At a time when girls were prevented from playing Little League baseball, Sharon Poole certainly opened a few doors.
In Haverhill and across the country.
Because of her persistence, she broke down barriers.
It was late June of 1971 and I was enamored by this 5-3, 110-pound, 12-year-old girl from Haverhill whose story wound up making Life Magazine and just about every TV network across the land. She put Haverhill on the map and sent reporters and cameramen scampering to our ball fields.
She starred for two games for the Indians, the second despite a large hostile crowd and the eye-opening media hoopla.
In the first game, she batted cleanup against the Twins with an RBI single, a walk, a run, a strikeout and errorless play in center field.
After Game 2, there was a special meeting of managers. She was barred from the league and her manager was fired.
She was in Life Magazine, Newsweek and even on the Dick Cavett Show. The New York Times ran a half-page story with the headline, “The Town Doesn’t Support Her.”
Here’s what a Boston Globe editorial wrote about the flap:
“One expects occasional scandals in adult baseball. Shoeless Joe Jackson yesterday. Denny McLain today. No doubt, someone else tomorrow. It is the way of sports flesh in the wicked grown-up world.
“Now comes the shattering news that a girl player temporarily infiltrated a Little League team in Haverhill. Because she is so young, Sharon could not perceive how heinous it was for a girl to be playing in Little League.”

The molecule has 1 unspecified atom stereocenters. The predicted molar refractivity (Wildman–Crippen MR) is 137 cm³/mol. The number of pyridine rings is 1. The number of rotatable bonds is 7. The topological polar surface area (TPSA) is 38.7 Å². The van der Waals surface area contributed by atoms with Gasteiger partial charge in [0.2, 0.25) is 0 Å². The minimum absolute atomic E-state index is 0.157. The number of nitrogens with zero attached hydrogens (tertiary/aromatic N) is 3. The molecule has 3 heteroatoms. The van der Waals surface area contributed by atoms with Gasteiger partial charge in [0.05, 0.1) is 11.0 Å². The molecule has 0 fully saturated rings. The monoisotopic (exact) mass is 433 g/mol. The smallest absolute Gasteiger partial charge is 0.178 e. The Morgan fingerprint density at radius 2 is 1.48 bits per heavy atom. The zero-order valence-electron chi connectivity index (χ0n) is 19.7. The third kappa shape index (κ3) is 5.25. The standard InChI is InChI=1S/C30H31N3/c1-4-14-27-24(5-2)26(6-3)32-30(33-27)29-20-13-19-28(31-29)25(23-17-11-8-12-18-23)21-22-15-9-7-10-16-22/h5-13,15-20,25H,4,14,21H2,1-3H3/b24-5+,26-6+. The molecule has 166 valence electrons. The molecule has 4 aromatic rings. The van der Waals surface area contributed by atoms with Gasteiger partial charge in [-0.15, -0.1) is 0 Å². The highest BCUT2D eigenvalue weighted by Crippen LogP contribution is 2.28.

A Haverhill Gazette poll showed sympathy for her situation. In fact, the only place the freckled-faced redhead who was called “Sweetie Bird” got any real opposition was in the league for which she played so briefly. And that came mainly from adults.
“The kids thought I did a good job,” she said at the time. “My teammates didn’t mind. I don’t know why they won’t let me play.”
She later got reinstated and helped her Indians team to first place. She played a steady center field, and wound up with a lifetime batting average of .400 before moving over to girls softball as a pitcher.
I made the Sharon Poole controversy my business. It got so annoying, she probably hated to see me come, given all this attention and hullabaloo.
Intolerance was put to rest and opened some very big doors in our national pastime. James Waldron, the mayor at that time, filed legislation to eliminate discrimination on city property.
His ordinance provided that any discrimination against an individual because of race, religion, sex or nationality would prevent an organization from the use of any municipal field.
Either play Sharon Poole or remove yourself from our ballparks.
Two of my grandsons now play Little League baseball on the same team. They share the lineup with girls and one of them can wallop the ball. She answers to Alice.
“She’s the best one on the team,” one of them rejoiced. “Wish I could hit like Alice.”
I had to smile. I hope Sharon Poole realizes the legacy she started.